Imagine it: cruising down the road in your Rolls-Royce, ensconced in enough hand-crafted finery to keep a small village busy for a month, with nothing but the susurration of the wind passing by. That will be a reality come late 2023 when Rolls-Royce launches its first electric vehicle.
First announced last fall, the Rolls-Royce EV is set to be a large coupe called the Spectre. The name is the British way of spelling “specter,” and is in keeping with Rolls-Royce's penchant of using ghoulish names for its vehicles.
As the latest spy footage reveals, the Spectre features a more aerodynamically efficient shape than your typical blocky Rolls-Royce, which makes sense given its electric powertrain. Drag is huge killer of range. It also looks like the Spectre will have split headlights, likely to help reduce the visual weight of its tall front end.
The design reminds us a lot of the Wraith, which was discounted in 2021, with the fastback roof and side glass almost the same across the two coupes. With any luck we'll also get a convertible version of the Spectre to fill in for the Wraith-based Dawn drop-top.
The Spectre will utilize a version of Rolls-Royce's own aluminum space-frame platform that debuted in the current Phantom. Given the 2023 launch date, the powertrain will most likely be parent company BMW Group's fifth-generation EV technology which supports battery sizes up to 120 kilowatt-hours, or enough for a range approaching 400 miles on a charge. The BMW iX probably provides some clues. The electric SUV is also based on an aluminum space-frame platform, and currently offers up to 610 hp and an 111-kwh battery good for 300 miles of range in iX M60 guise.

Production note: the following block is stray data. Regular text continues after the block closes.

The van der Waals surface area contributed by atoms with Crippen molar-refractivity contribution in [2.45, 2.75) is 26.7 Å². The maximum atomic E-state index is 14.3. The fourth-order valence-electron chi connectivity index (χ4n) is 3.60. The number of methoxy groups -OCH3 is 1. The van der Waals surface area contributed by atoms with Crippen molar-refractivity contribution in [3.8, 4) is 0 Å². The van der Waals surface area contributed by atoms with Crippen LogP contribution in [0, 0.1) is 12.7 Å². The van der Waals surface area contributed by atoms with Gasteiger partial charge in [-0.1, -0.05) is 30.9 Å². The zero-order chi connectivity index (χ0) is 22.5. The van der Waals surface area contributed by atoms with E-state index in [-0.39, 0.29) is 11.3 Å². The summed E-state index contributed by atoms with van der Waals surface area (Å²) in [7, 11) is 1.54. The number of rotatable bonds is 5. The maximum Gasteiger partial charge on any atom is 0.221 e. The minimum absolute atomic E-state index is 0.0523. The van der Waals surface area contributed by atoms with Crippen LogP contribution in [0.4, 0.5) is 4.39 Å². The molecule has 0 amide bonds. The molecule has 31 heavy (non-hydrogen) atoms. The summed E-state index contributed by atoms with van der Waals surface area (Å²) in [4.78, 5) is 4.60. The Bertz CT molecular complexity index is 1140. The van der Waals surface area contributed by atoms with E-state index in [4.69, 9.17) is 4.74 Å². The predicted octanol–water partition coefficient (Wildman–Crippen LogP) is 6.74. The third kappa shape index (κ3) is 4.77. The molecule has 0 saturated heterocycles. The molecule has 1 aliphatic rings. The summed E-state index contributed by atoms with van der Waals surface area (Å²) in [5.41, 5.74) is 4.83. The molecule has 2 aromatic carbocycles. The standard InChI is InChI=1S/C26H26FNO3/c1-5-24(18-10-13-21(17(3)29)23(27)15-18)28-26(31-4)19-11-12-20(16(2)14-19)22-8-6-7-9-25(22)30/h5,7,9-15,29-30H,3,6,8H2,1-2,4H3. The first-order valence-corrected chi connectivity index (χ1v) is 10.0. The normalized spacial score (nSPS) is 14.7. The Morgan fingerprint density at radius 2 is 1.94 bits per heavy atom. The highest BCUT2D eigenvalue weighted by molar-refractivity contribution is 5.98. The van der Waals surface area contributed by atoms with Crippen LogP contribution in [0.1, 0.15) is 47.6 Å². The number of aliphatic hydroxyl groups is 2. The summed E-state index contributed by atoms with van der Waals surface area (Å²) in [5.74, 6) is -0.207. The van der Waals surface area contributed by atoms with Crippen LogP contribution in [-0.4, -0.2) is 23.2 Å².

Rolls-Royce tested the market for interest in an EV as early as 2011, when it developed a one-off electric version of the previous-generation Phantom. Dubbed 102EX, the vehicle was sent out on a world tour but failed to gauge much interest from potential customers due to its range shortcomings. Rolls-Royce estimated the 102EX could cover only about 125 miles on a charge.
2024 Rolls-Royce Spectre spy shots - Photo credit: S. Baldauf/SB-Medien
But with battery advancements, and the need to meet new regulations, including in Rolls-Royce's home market of the U.K., which will ban the sale of vehicles powered solely by internal-combustion engines from 2030, Rolls-Royce is now ready to make the switch.
Rolls-Royce CEO Torsten Mueller-Oetvoes is quick to point out that development of the Spectre is almost complete. The real-world testing phase will see the prototypes cover more than 1.5 million miles, after which the launch will take place in late 2023, meaing a likely arrive as a 2024 model. Rolls-Royce is expected to then launch electric versions of its Phantom, Ghost and Cullinan as each vehicle is redesigned. If all goes to plan, the full lineup will be electric by the time 2030 rolls around.
Interestingly, the use of electric power is not a new concept in the history of Rolls-Royce. Henry Royce, who established the Rolls-Royce brand together with Charles Rolls in 1906, also had an engineering business where he created dynamos and electric crane motors and patented the bayonet-style light bulb fitting.